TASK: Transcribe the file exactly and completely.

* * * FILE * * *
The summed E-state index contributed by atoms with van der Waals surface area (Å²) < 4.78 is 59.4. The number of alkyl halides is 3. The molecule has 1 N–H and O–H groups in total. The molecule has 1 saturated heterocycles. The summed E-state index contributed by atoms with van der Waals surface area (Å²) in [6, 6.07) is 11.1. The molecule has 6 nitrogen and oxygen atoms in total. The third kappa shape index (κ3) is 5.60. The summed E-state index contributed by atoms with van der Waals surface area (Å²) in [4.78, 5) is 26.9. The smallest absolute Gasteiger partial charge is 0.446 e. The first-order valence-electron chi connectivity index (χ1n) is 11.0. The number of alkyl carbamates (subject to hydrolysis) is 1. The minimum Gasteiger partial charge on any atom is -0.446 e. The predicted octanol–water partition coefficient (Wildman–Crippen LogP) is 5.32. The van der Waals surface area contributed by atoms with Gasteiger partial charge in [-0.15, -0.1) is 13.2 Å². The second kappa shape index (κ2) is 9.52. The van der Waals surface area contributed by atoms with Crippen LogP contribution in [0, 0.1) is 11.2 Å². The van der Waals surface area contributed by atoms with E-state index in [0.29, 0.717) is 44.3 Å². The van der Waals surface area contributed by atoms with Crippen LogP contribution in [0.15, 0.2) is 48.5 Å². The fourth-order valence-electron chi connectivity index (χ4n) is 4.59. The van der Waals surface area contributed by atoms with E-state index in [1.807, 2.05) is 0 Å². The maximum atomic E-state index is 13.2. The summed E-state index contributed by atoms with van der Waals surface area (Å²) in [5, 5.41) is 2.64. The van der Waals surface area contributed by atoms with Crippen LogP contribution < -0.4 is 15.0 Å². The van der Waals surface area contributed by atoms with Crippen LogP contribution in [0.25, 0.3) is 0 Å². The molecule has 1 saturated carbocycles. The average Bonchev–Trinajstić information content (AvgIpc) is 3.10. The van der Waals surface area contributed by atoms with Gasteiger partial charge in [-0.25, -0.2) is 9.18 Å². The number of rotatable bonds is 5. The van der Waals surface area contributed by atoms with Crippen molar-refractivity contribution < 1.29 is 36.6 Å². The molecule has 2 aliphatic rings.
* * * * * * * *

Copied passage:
The summed E-state index contributed by atoms with van der Waals surface area (Å²) < 4.78 is 59.4. The number of alkyl halides is 3. The molecule has 1 N–H and O–H groups in total. The molecule has 1 saturated heterocycles. The summed E-state index contributed by atoms with van der Waals surface area (Å²) in [6, 6.07) is 11.1. The molecule has 6 nitrogen and oxygen atoms in total. The third kappa shape index (κ3) is 5.60. The summed E-state index contributed by atoms with van der Waals surface area (Å²) in [4.78, 5) is 26.9. The smallest absolute Gasteiger partial charge is 0.446 e. The first-order valence-electron chi connectivity index (χ1n) is 11.0. The number of alkyl carbamates (subject to hydrolysis) is 1. The minimum Gasteiger partial charge on any atom is -0.446 e. The predicted octanol–water partition coefficient (Wildman–Crippen LogP) is 5.32. The van der Waals surface area contributed by atoms with Gasteiger partial charge in [-0.15, -0.1) is 13.2 Å². The second kappa shape index (κ2) is 9.52. The van der Waals surface area contributed by atoms with Crippen LogP contribution in [0, 0.1) is 11.2 Å². The van der Waals surface area contributed by atoms with E-state index in [0.29, 0.717) is 44.3 Å². The van der Waals surface area contributed by atoms with Crippen LogP contribution in [0.15, 0.2) is 48.5 Å². The fourth-order valence-electron chi connectivity index (χ4n) is 4.59. The van der Waals surface area contributed by atoms with E-state index in [1.807, 2.05) is 0 Å². The maximum atomic E-state index is 13.2. The summed E-state index contributed by atoms with van der Waals surface area (Å²) in [5, 5.41) is 2.64. The van der Waals surface area contributed by atoms with Crippen LogP contribution < -0.4 is 15.0 Å². The van der Waals surface area contributed by atoms with Crippen LogP contribution in [0.25, 0.3) is 0 Å². The molecule has 1 saturated carbocycles. The average Bonchev–Trinajstić information content (AvgIpc) is 3.10. The van der Waals surface area contributed by atoms with Gasteiger partial charge in [-0.25, -0.2) is 9.18 Å². The number of rotatable bonds is 5. The van der Waals surface area contributed by atoms with Crippen molar-refractivity contribution < 1.29 is 36.6 Å². The molecule has 2 aliphatic rings.